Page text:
communication (p. 184), she quotes an expert on ritual to express her own frustrations with
using words to illuminate Hart’s notable life.
As memoir, an autobiographical meditation unfolds. The reader is invited to eavesdrop
on Hinz-Penner’s intimate contemplations of family connections, missed opportunities, spiritual
journeys, and her own search for shared space and sacred meaning. In the personal journaling
style of the creative writer, her epiphanies (
I see him as that center pole now, as I could not
have seen him that day that I stood in the Bergthal cemetery outside Corn, where so many
members of my daddy’s family have been buried p. 162) and insecurities (
I suddenly felt
myself an interloper p. 49) are made transparent.
This particular journey with Lawrence is my
journey (p. 190), and
our peoples have shared faith and land (p. 162), she reveals. Indeed, the
telling of a strong memory in Hinz-Penner’s life is often the entrée to a story about Hart and the
Cheyenne people of Oklahoma. One such example is when she traces Hart’s decision as a high
school youth in a field picking cotton to follow his dream and learn to fly. That story is preceded
by her own memories of her parents’ cotton-picking stories in Oklahoma during the depression.
She concludes these parallel stories with this metaphorical passage that sears their connection:
Some . . . dreams last only until the end of the cotton row; others hang onto us, stick to us like
the bolls of cotton which prick our fingers to the blood (p.107).
As ethnography, field research captures the holistic dimension of ritual and presence in
Cheyenne ceremony. Much like a cultural anthropologist, Hinz-Penner provides the reader with
a front row seat to some of Hart’s most sacred communal practices. Her trepidation at gaining
entrance to these mystical sites is palpable.
I did not want to break into the reverie (p. 181),
she notes in accessing
The Sun Dance, the foremost annual ceremony performed by the
Cheyennes (p. 178). Providing the
thick description required of the ethnographer, she depicts
the sights, sounds, smells, and tastes of Cheyenne embracing, dancing, praying, and eating in
celebration of the Earth, community, and kinship with the Almighty. Hinz-Penner functions as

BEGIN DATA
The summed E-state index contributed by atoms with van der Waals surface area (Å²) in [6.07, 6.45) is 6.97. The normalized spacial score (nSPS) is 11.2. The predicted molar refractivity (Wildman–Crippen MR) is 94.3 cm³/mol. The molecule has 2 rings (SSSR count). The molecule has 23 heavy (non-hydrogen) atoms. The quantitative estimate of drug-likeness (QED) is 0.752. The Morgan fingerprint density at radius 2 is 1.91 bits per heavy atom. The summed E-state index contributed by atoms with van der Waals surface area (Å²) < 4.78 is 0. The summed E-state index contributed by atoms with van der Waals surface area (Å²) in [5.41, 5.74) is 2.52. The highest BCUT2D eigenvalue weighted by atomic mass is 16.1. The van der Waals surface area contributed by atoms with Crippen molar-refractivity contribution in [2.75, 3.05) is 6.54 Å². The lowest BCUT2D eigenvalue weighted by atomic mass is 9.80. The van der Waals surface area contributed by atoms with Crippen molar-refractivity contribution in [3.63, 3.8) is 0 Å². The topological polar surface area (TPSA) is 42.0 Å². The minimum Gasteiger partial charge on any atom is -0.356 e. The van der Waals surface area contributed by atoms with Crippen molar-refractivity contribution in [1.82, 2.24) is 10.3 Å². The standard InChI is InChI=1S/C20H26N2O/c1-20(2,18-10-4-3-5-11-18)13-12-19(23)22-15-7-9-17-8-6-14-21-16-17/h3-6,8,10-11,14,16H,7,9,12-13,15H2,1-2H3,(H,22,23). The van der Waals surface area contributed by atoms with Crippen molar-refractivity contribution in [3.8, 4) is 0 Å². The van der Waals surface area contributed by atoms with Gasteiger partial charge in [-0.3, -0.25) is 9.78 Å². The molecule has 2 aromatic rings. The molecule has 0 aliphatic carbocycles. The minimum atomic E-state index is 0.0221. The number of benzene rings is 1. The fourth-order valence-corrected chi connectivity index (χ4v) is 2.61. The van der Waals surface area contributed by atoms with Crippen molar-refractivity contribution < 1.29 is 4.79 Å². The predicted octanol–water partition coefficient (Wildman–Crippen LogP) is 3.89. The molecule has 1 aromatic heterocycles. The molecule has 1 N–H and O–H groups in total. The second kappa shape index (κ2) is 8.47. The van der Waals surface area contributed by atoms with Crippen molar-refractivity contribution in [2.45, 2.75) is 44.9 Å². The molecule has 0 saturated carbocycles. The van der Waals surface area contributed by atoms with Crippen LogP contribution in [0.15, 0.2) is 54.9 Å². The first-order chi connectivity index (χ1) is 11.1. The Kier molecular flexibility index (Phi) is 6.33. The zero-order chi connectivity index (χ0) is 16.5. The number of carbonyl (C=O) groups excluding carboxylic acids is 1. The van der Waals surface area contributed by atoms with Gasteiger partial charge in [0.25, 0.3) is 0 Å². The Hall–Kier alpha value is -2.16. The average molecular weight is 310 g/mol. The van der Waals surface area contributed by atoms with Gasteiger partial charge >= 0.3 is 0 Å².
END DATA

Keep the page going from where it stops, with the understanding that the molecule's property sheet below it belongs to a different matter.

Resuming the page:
both participant (
Here is my favorite part. It is about being included… p. 182) and observer
Late into the night I sat on a lawn chair at a distance watching the ceremonies and ritual
unfold p. 183) in this cultural immersion experience.
An ancillary companion to ethnography that weaves throughout the book is historical
recording—positing the chronology of events, demarcating trends, and cataloguing the
genealogy of Hart’s ancestry. The reader glimpses important historical lessons; for instance, how
the Cheyenne became disenfranchised by American Whites, why Native Americans were sent to
boarding schools and the matriarchal strengths of Cheyenne women. Further, we are introduced
to the first Mennonite missionaries to the Cheyenne and the long impressive lineage of peace
chiefs that came before Hart. Not surprisingly, however, we are told that Hart himself favors a
non-linear worldview that cannot be captured in the traditional ways historians record events.
Recordkeeping for the sake of tracing lineage is a forced act, Hinz-Penner concludes, and
fitting for the
life model that Lawrence values (p. 98).
As a prismatic text, part biography, part memoir, and part ethnography/history a reader
should come to this book, like its author, open to searching, open to co-creating the text’s
meaning. I felt invited to reflect anew on the precarious status of Mennonites as
people and like the book’s central figure, Chief Hart, learn to appreciate our balancing act as
in the world, but not of it. Ultimately, the reader may ask the same question that Hinz-Penner asks: how can Hart’s testimony be an inspirational resource in a search for one’s own
hallowed ground? One’s own axis mundi?
In the end, Searching for Sacred Ground celebrates nonconformity, paradox, and mystery
surrounding Lawrence Hart’s ability to reconcile the Cheyenne and Mennonite religious and
cultural traditions. In the way of hybrid literary form, there is much provocative, if elliptical,
centering activity that transports us to a virtual encounter of things Cheyenne wherein we are
invited to feel the power of ritual, ceremony, presence, place, and community. To appreciate the
tapestry of this text, check your Western sensibilities at the door and become predisposed to
enlarge your tribe.